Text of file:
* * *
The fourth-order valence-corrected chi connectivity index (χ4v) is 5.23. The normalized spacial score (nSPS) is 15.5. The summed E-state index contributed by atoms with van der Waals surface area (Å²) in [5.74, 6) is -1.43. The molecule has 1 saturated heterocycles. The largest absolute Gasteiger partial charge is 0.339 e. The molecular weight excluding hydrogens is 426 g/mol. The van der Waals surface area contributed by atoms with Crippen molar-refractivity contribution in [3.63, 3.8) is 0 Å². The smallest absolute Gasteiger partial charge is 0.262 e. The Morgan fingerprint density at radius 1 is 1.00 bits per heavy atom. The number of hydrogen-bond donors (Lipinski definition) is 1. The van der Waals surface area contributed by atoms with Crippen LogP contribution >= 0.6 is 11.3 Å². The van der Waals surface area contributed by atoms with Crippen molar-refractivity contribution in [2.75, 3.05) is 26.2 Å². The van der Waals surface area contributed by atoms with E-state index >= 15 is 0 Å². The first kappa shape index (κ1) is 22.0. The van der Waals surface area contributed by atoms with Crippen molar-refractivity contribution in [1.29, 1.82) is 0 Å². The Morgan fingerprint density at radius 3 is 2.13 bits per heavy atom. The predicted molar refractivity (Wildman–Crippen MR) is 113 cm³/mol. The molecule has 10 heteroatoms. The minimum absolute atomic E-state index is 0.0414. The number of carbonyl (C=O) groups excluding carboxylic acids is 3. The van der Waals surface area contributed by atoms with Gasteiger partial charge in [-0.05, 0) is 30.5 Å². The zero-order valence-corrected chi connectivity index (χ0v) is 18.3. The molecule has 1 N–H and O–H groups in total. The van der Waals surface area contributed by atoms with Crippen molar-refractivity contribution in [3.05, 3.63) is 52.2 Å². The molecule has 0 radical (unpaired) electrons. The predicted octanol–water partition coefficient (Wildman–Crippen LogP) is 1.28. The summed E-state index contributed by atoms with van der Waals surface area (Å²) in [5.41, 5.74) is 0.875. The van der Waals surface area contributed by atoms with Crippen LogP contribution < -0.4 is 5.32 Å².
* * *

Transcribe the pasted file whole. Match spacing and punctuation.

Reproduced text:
The fourth-order valence-corrected chi connectivity index (χ4v) is 5.23. The normalized spacial score (nSPS) is 15.5. The summed E-state index contributed by atoms with van der Waals surface area (Å²) in [5.74, 6) is -1.43. The molecule has 1 saturated heterocycles. The largest absolute Gasteiger partial charge is 0.339 e. The molecular weight excluding hydrogens is 426 g/mol. The van der Waals surface area contributed by atoms with Crippen molar-refractivity contribution in [3.63, 3.8) is 0 Å². The smallest absolute Gasteiger partial charge is 0.262 e. The Morgan fingerprint density at radius 1 is 1.00 bits per heavy atom. The number of hydrogen-bond donors (Lipinski definition) is 1. The van der Waals surface area contributed by atoms with Crippen LogP contribution >= 0.6 is 11.3 Å². The van der Waals surface area contributed by atoms with Crippen molar-refractivity contribution in [2.75, 3.05) is 26.2 Å². The van der Waals surface area contributed by atoms with E-state index >= 15 is 0 Å². The first kappa shape index (κ1) is 22.0. The van der Waals surface area contributed by atoms with Crippen molar-refractivity contribution in [1.29, 1.82) is 0 Å². The Morgan fingerprint density at radius 3 is 2.13 bits per heavy atom. The predicted molar refractivity (Wildman–Crippen MR) is 113 cm³/mol. The molecule has 10 heteroatoms. The minimum absolute atomic E-state index is 0.0414. The number of carbonyl (C=O) groups excluding carboxylic acids is 3. The van der Waals surface area contributed by atoms with Gasteiger partial charge in [-0.05, 0) is 30.5 Å². The zero-order valence-corrected chi connectivity index (χ0v) is 18.3. The molecule has 1 N–H and O–H groups in total. The van der Waals surface area contributed by atoms with Crippen molar-refractivity contribution in [3.05, 3.63) is 52.2 Å². The molecule has 0 radical (unpaired) electrons. The predicted octanol–water partition coefficient (Wildman–Crippen LogP) is 1.28. The summed E-state index contributed by atoms with van der Waals surface area (Å²) in [5.41, 5.74) is 0.875. The van der Waals surface area contributed by atoms with Crippen LogP contribution < -0.4 is 5.32 Å².